Student Loan Debt Affecting Local Universities

Posted at: 10/19/2012 6:34 PM
Updated at: 10/19/2012 6:40 PM
By: Brittany Lewis

(ABC 6 News) -- A new study says student loan debt is at its highest amount ever and students in Minnesota are topping that list. $26,000 is the average amount 2011 college graduates owe across the country.

In Minnesota that number is close to $30,000. Numbers that are a concern for students graduating and entering the job market.

"I knew that I would have to work, that's something that I always knew and I knew that I would have to take out loans," said Maddy Hammerlund. She is a senior at UMR and while she didn't want to share the exact amount she will owe after graduation, she says it's significant. "It's overwhelming. It's really scary. It takes your breath away."

She's not alone. UMR doesn't have a graduating class until 2013, but the average University of Minnesota student owes $27,445 when they graduate- a number UMR is working to lower.

"Here in the Rochester campus, we're trying to be really proactive too about helping students reduce that debt. About 84% of the Rochester students receive help from the U of M," said Nathan Tesch of UMR.

Across town, 70% of students at RCTC receive financial aid. After two years, a student's average debt is $7,500, with a little more than 10% defaulting on their loans.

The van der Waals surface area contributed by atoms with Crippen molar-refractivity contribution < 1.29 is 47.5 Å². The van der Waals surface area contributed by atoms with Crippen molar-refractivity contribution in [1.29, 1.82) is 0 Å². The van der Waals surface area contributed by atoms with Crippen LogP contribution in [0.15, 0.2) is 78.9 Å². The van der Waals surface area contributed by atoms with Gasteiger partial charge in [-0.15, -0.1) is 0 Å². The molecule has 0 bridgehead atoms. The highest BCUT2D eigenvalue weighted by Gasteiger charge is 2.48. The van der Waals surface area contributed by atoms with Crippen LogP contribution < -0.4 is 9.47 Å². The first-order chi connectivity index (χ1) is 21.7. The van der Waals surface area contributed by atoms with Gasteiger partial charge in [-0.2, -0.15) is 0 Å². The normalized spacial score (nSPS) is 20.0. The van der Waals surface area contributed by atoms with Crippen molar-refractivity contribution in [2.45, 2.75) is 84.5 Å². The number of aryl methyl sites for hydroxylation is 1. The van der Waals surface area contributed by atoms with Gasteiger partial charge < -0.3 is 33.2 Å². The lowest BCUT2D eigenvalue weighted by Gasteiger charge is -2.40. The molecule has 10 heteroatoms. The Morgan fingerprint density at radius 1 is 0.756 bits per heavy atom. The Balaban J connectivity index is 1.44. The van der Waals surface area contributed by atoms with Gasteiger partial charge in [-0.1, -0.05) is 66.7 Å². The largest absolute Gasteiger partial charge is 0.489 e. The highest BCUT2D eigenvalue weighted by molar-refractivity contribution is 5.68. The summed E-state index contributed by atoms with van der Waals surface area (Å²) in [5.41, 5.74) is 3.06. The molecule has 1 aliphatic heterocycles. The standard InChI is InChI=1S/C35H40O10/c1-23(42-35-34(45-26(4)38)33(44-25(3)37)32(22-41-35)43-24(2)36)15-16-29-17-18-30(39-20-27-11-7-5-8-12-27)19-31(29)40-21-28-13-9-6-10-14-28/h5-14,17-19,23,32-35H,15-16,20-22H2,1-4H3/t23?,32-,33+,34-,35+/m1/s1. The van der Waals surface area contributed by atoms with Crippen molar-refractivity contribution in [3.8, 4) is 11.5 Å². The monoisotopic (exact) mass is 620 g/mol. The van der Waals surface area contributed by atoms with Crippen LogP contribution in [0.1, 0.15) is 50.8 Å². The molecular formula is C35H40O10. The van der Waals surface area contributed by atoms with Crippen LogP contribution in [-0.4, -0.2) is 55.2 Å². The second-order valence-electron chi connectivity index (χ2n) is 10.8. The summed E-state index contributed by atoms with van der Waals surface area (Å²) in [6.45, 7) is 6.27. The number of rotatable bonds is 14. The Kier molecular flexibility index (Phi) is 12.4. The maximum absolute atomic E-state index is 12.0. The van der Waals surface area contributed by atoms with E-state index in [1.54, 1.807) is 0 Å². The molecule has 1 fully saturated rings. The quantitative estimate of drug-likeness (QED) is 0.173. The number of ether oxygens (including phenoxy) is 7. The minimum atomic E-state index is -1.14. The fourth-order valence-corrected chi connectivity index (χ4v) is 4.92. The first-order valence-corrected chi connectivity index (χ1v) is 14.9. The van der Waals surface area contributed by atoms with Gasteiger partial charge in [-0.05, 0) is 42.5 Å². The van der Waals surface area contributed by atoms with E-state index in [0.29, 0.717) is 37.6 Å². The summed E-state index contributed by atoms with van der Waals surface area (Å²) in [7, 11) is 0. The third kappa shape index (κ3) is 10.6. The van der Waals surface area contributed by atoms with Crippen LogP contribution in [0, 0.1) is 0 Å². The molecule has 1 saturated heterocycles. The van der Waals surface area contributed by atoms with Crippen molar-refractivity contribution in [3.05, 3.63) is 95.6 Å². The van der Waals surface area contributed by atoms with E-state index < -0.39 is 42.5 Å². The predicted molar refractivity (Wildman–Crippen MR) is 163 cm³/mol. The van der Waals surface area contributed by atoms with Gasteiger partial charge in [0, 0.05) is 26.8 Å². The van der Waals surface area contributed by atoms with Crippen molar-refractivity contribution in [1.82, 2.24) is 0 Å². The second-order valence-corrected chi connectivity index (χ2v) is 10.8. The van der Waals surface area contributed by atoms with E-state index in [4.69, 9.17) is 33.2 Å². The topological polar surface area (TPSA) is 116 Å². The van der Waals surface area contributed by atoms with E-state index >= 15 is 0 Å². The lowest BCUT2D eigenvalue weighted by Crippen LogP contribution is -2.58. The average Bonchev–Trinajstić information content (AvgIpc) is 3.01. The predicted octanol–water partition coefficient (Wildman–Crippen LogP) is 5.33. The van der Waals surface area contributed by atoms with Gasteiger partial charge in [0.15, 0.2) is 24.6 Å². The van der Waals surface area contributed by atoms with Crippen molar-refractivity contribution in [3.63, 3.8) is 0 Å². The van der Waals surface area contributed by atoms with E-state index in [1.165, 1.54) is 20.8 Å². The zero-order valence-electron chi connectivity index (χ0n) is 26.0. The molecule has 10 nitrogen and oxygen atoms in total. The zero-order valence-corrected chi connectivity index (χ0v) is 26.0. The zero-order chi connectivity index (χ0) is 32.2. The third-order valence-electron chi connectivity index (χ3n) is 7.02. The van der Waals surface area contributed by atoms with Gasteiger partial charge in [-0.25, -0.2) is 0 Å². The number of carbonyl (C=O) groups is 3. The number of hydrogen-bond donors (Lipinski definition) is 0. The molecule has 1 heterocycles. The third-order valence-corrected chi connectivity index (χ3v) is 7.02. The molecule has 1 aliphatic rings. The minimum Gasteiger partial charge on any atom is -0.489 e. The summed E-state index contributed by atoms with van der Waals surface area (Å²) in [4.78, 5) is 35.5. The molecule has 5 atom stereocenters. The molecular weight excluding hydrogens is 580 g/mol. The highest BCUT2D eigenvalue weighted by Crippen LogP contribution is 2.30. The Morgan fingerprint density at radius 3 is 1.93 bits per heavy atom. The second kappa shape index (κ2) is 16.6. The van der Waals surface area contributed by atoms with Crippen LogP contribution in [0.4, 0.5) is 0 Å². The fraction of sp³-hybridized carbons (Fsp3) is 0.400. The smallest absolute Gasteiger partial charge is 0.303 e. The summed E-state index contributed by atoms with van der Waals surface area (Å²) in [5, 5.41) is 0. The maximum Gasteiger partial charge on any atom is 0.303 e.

"More and more students are finding that the cost of going to school is what it is. It's gotten more expensive. They may be struggling to find employment or the kind of employment that allows them to pay off the debt," said Dave Weber, Chief Student Affairs and Strategic Operations Officer at RCTC.

The debt for students at Winona State University is among the highest in the state. They owe just over $31,000. However, just 2.5% of those students defaulted on their loans.

And although she'll soon be paying off her debt, Hammerlund feels she's the one being rewarded.

"I'm getting all of this paid back, I'm learning so much, not even just learning so much about health sciences, but I'm learning so much about myself what I want to do, what my goals are, what's important to me," she said.

Financial analyst, G. Mark Williamson of Edward Jones, says students should start saving early for college and once finished they should get on a budget. It's encouraged for students to graduate in 4 years in order to save on additional loans.